Project description:There is currently no detailed evidence for the long-term effects of bariatric surgery on severely obese with type 2 diabetes, such as the risk of myocardial infarction and stroke. In order to provide evidence on the risks of macrovascular diseases and metabolic indicators of bariatric surgery follow-up for more than five years, we searched in the Cochrane library, Pubmed, and EMBASE databases from the earliest studies to January 31, 2019. Randomized clinical trials or cohort studies compared bariatric surgery and conventional medical therapy for long-term incidence of macrovascular events and metabolic outcomes in severely obese patients with T2DM. Fixed-effects and random-effects meta-analyses were performed to pool the relative risks (RRs), hazard ratios (HRs) and weighted mean difference (WMD). Publication bias and heterogeneity were examined. Four RCTs and six cohort studies were finally involved in this review. Patients in the bariatric surgery group as compared to the conventional treatment group had lower incidence of macrovascular complications (RR = 0.43, 95%CI = 0.27~0.70), cardiovascular events (CVEs) (HR = 0.52, 95%CI = 0.39~0.71), and myocardial infarction (MI) (RR = 0.40, 95%CI = 0.26~0.61). At the same time, the results demonstrate that bariatric surgery is associated with better weight and better glycemic control over the long-term than non-surgical therapies, and reveal that different surgical methods have different effects on various metabolic indicators. Bariatric surgery significantly decreases macrovascular complications over the long term and is associated with greater weight loss and better intermediate glucose outcomes among T2DM patients with severe obesity as compared to patients receiving only conservative medical measures.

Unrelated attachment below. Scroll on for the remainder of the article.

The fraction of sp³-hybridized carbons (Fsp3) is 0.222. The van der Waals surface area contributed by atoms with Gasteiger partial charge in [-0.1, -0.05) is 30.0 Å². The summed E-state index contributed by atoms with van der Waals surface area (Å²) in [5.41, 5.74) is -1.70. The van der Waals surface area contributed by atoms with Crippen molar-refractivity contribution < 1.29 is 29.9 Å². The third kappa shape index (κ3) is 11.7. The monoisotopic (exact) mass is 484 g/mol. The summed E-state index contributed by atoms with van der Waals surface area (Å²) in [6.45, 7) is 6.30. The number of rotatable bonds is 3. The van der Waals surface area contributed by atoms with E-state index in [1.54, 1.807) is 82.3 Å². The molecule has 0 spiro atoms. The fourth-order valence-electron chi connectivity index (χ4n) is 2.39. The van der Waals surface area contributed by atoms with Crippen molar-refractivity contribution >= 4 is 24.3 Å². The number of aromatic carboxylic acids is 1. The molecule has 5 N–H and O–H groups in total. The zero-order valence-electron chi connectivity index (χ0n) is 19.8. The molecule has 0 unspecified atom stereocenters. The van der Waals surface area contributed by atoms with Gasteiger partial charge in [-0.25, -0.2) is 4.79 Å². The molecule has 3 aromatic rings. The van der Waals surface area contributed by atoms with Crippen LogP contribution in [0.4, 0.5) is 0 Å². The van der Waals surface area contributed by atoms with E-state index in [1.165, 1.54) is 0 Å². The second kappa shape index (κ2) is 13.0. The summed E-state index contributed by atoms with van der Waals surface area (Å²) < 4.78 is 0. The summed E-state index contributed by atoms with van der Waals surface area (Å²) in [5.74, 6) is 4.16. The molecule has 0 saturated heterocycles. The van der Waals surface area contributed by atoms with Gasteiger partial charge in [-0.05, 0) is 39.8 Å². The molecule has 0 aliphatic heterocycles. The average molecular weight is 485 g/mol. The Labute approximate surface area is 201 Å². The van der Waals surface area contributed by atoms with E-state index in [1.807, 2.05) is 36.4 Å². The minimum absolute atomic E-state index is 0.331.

Project description:OBJECTIVE:To evaluate the analgesic efficacy of dexamethasone added to local anesthetics in ultrasound-guided transversus abdominis plane (TAP) block for the patients after abdominal surgery. METHODS:PubMed, CENTRAL, EMBASE, Web of science were searched to identify eligible randomized controlled trials (RCTs) that compared dexamethasone added to local anesthetics in ultrasound-guided TAP block with control for postoperative analgesia in adult patients undergoing abdominal surgery. Primary outcomes included postoperative pain intensity, the time to the first request for additional analgesics, and opioid consumption over 24 h after surgery. Secondary outcome was the incidence of postoperative nausea and vomiting. Analysis was performed by RevMan 5.3 software and the quality of evidence was rated using GRADE (Grading of Recommendations, Assessment, Development and Evaluation) approach. RESULTS:Nine RCTs involving 575 patients were included. Compared to the control, dexamethasone added to local anesthetics in ultrasound-guided TAP block significantly decreased visual analogue scale (VAS) scores at rest at 4h (mean difference [MD] = -1.01; 95% confidence intervals [CI], -1.29 to -0.73; P<0.00001; moderate quality of evidence), 6h (MD = -1.21; 95% CI, -1.74 to -0.69; P<0.00001; low quality of evidence), and 12h after surgery (MD = -0.79; 95% CI, -0.97 to -0.60; P<0.00001; moderate quality of evidence). No difference was found at 2h (MD = -0.64; 95% CI, -1.35 to 0.08; P = 0.08; low quality of evidence) and 24 h (MD = -0.41; 95% CI, -0.91 to 0.09; P = 0.11; moderate quality of evidence) in VAS scores. The time to the first request for additional analgesics was prolonged in the dexamethasone group (MD = 3.08; 95% CI, 2.37 to 3.78; P<0.00001; moderate quality of evidence). Opioid consumption over 24 h after surgery was also reduced (MD = -5.42; 95% CI, -8.20 to -2.63; P = 0.0001; low quality of evidence). Meanwhile, the incidence of postoperative nausea and vomiting was significantly decreased in the dexamethasone group (risk ratios [RR] = 0.40; 95% CI, 0.28 to 0.58; P<0.00001; high quality of evidence). No complications were reported in all the included studies. CONCLUSIONS:Dexamethasone added to local anesthetics in ultrasound-guided TAP block was a safe and effective strategy for postoperative analgesia in adult patients undergoing abdominal surgery.